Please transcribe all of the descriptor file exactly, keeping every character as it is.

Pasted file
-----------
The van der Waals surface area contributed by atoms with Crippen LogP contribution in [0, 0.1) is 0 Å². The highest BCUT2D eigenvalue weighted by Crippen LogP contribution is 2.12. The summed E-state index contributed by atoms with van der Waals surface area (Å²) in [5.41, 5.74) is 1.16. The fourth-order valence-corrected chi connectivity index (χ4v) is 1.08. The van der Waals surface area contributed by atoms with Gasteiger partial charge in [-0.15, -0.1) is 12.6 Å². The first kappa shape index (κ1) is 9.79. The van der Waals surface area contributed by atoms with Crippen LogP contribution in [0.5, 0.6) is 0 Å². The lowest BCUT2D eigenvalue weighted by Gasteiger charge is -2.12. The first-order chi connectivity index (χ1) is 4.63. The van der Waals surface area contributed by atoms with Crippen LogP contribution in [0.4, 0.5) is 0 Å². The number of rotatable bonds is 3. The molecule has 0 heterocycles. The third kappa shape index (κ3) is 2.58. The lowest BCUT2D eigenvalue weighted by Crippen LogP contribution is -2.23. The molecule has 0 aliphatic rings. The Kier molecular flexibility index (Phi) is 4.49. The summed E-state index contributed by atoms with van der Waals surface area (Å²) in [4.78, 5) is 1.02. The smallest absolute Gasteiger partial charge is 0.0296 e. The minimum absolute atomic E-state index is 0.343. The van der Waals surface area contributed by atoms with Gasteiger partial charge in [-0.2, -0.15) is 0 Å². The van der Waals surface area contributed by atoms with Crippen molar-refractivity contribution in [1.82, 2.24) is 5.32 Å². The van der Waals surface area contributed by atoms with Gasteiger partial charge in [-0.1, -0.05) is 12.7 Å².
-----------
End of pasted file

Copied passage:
The van der Waals surface area contributed by atoms with Crippen LogP contribution in [0, 0.1) is 0 Å². The highest BCUT2D eigenvalue weighted by Crippen LogP contribution is 2.12. The summed E-state index contributed by atoms with van der Waals surface area (Å²) in [5.41, 5.74) is 1.16. The fourth-order valence-corrected chi connectivity index (χ4v) is 1.08. The van der Waals surface area contributed by atoms with Gasteiger partial charge in [-0.15, -0.1) is 12.6 Å². The first kappa shape index (κ1) is 9.79. The van der Waals surface area contributed by atoms with Crippen LogP contribution in [0.5, 0.6) is 0 Å². The lowest BCUT2D eigenvalue weighted by Gasteiger charge is -2.12. The first-order chi connectivity index (χ1) is 4.63. The van der Waals surface area contributed by atoms with Crippen LogP contribution in [0.4, 0.5) is 0 Å². The number of rotatable bonds is 3. The molecule has 0 heterocycles. The third kappa shape index (κ3) is 2.58. The lowest BCUT2D eigenvalue weighted by Crippen LogP contribution is -2.23. The molecule has 0 aliphatic rings. The Kier molecular flexibility index (Phi) is 4.49. The summed E-state index contributed by atoms with van der Waals surface area (Å²) in [4.78, 5) is 1.02. The smallest absolute Gasteiger partial charge is 0.0296 e. The minimum absolute atomic E-state index is 0.343. The van der Waals surface area contributed by atoms with Gasteiger partial charge in [-0.2, -0.15) is 0 Å². The van der Waals surface area contributed by atoms with Crippen molar-refractivity contribution in [1.82, 2.24) is 5.32 Å². The van der Waals surface area contributed by atoms with Gasteiger partial charge in [-0.1, -0.05) is 12.7 Å².